Improving Local Data and Decision Making With Youth Surveys
A new publication provides vital guidance for anyone creating or investing in programs for youth. How Youth Surveys Guide Collective Community Investment and Planning: Benefits of Using Youth Data highlights the value of surveying local youth to help communities make effective decisions that support young people and families. The report explains how local program leaders can use these surveys and describes the experiences of communities that have implemented them.
The Edna Bennett Pierce Prevention Research Center at Penn State University developed the report with funding from the Annie E. Casey Foundation. The report is based on the experiences of communities implementing Evidence2Success™, a Casey Foundation framework that gives cities and states a road map for involving communities in making smart investments in evidence-based programs.
Why Survey Youth?
Surveying youth benefits communities in three key ways:
- Learning about youth experiences in a feasible, efficient and effective way: Data from youth surveys allow local organizations and decision makers to learn about youth from the voices of youth themselves.
- Using more data for community decision making: Sharing data among community stakeholders lets more of the perspectives and opinions of young people inform local decision making.
- Improving collaboration among youth-serving organizations, public systems and the community: Collaboration on youth surveys helps local stakeholders partner more effectively on solutions and interventions to better serve youth.
How Communities Can Implement a Youth Survey
For communities seeking to conduct their own youth surveys in partnership with local schools, the publication outlines a yearlong three-phase approach:
- Phase 1: Planning and administration — comprises 6–9 months, including defining roles and processes and gaining buy-in from different stakeholders.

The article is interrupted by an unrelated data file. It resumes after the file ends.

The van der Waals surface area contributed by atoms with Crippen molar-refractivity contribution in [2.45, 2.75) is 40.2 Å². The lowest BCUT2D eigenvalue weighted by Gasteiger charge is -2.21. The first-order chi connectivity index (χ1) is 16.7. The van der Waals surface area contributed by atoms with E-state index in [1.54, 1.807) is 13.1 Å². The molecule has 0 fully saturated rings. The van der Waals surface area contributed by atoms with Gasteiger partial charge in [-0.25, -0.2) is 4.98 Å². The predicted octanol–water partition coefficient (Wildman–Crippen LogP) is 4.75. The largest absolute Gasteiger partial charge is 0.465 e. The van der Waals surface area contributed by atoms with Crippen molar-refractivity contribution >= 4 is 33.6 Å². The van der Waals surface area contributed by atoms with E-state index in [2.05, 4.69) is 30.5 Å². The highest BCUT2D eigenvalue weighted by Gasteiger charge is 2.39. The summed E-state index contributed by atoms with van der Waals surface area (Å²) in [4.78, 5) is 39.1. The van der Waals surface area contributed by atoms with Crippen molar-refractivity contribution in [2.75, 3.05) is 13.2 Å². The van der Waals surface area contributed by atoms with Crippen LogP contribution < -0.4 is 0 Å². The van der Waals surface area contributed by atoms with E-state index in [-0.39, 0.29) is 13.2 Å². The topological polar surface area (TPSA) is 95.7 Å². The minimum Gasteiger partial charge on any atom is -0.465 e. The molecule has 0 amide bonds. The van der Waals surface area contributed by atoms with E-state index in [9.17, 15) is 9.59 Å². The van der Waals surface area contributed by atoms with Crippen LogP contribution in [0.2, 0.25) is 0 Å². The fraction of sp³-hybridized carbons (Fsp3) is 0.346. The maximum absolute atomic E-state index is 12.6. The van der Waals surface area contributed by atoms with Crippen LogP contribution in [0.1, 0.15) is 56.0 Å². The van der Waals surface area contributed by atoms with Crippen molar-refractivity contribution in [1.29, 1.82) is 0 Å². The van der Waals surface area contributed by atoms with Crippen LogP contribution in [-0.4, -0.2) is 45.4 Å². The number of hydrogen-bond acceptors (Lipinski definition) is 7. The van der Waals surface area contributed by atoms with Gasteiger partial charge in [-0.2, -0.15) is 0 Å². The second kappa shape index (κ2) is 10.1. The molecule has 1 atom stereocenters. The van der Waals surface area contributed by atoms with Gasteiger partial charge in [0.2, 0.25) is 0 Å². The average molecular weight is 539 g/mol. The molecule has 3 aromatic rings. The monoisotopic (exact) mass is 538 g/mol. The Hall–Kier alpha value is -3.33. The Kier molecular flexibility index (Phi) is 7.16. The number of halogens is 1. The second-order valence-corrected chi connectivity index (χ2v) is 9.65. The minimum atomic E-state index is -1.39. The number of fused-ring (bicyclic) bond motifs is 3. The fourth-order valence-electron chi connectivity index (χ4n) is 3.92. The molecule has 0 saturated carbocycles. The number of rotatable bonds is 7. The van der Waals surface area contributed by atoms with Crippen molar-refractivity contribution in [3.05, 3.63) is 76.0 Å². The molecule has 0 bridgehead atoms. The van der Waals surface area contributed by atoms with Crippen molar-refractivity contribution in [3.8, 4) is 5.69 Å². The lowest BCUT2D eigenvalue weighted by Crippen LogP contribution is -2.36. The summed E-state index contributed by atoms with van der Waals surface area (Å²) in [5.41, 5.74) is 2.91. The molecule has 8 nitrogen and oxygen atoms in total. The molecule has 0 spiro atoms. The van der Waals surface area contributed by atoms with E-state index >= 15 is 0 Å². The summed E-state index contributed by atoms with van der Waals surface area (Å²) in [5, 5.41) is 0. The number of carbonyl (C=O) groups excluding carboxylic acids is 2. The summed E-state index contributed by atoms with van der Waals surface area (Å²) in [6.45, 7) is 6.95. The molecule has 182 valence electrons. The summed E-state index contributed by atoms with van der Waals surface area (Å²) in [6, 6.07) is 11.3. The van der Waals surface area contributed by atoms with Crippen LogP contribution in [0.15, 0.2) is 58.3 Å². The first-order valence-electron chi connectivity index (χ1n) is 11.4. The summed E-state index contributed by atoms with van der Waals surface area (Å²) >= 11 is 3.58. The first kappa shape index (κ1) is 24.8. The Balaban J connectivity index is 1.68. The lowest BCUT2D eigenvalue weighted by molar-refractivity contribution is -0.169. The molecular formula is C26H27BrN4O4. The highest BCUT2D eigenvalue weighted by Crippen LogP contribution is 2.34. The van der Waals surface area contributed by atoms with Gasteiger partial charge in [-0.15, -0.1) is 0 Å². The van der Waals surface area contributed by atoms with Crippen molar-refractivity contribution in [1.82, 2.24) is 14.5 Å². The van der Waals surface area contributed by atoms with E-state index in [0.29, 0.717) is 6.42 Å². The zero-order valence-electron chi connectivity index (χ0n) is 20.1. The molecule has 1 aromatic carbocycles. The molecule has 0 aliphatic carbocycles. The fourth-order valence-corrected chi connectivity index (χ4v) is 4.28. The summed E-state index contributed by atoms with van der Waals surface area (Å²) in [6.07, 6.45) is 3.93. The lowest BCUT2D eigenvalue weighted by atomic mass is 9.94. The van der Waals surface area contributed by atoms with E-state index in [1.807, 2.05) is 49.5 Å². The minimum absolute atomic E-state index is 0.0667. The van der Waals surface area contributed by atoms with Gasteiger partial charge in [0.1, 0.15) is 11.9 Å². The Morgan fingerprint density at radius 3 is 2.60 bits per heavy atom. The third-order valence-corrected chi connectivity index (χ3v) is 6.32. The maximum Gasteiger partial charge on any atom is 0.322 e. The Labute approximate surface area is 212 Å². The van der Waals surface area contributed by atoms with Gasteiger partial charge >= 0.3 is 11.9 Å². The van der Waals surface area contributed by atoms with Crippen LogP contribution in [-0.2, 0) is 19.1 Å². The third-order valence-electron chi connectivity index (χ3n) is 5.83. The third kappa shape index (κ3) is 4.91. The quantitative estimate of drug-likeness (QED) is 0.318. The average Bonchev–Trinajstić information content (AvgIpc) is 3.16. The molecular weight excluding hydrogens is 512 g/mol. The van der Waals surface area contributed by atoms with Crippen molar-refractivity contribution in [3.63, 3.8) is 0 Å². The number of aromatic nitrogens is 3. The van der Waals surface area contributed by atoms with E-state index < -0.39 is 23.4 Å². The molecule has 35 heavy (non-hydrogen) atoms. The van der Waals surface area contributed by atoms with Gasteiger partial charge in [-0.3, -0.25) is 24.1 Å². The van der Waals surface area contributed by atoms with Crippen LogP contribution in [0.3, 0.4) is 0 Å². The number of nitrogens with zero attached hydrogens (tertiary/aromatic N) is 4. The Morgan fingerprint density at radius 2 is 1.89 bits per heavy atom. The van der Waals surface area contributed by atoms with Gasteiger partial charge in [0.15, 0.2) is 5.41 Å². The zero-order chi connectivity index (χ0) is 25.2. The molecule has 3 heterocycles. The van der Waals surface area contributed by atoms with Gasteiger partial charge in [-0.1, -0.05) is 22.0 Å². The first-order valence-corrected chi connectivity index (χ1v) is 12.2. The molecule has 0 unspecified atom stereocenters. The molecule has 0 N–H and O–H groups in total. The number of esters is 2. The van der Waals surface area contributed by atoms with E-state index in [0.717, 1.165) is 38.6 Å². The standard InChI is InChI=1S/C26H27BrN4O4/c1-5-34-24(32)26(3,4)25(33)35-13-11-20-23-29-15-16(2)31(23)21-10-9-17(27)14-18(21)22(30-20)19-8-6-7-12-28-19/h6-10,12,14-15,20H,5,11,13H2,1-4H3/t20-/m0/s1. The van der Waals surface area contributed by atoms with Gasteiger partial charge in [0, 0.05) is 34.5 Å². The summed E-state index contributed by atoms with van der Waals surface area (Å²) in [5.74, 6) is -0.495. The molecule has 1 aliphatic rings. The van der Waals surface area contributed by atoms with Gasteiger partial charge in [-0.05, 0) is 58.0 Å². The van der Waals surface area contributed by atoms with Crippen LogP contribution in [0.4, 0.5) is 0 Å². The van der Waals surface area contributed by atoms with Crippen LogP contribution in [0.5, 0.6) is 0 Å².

- Phase 2: Analysis and reporting — comprises 2–6 months, including steps to ensure data quality and mechanisms for sharing results.
- Phase 3: Making decisions with data — comprises 1–2 months of initial work, including engaging community members on priorities highlighted by the data.
Local Youth Input Matters
When selecting programs to support young people, communities have often relied on data from nationwide surveys, such as the Youth Risk Behavior Survey and Monitoring the Future. But local leaders seeking to dig deeper into the experiences and perspectives of the young people living in their areas need specific and current information to maximize the effectiveness of their strategies. The Youth Experience Survey (YES), for example, allows leaders — from school district officials to neighborhood organizations — to make decisions using data and input that come directly from local youth.
Benefits of Using Youth Data is the first in a series of five publications. Each part will examine a prevention practice used by communities to shift the way decisions are made about programs, resources and strategies that affect the well-being of youth and their families.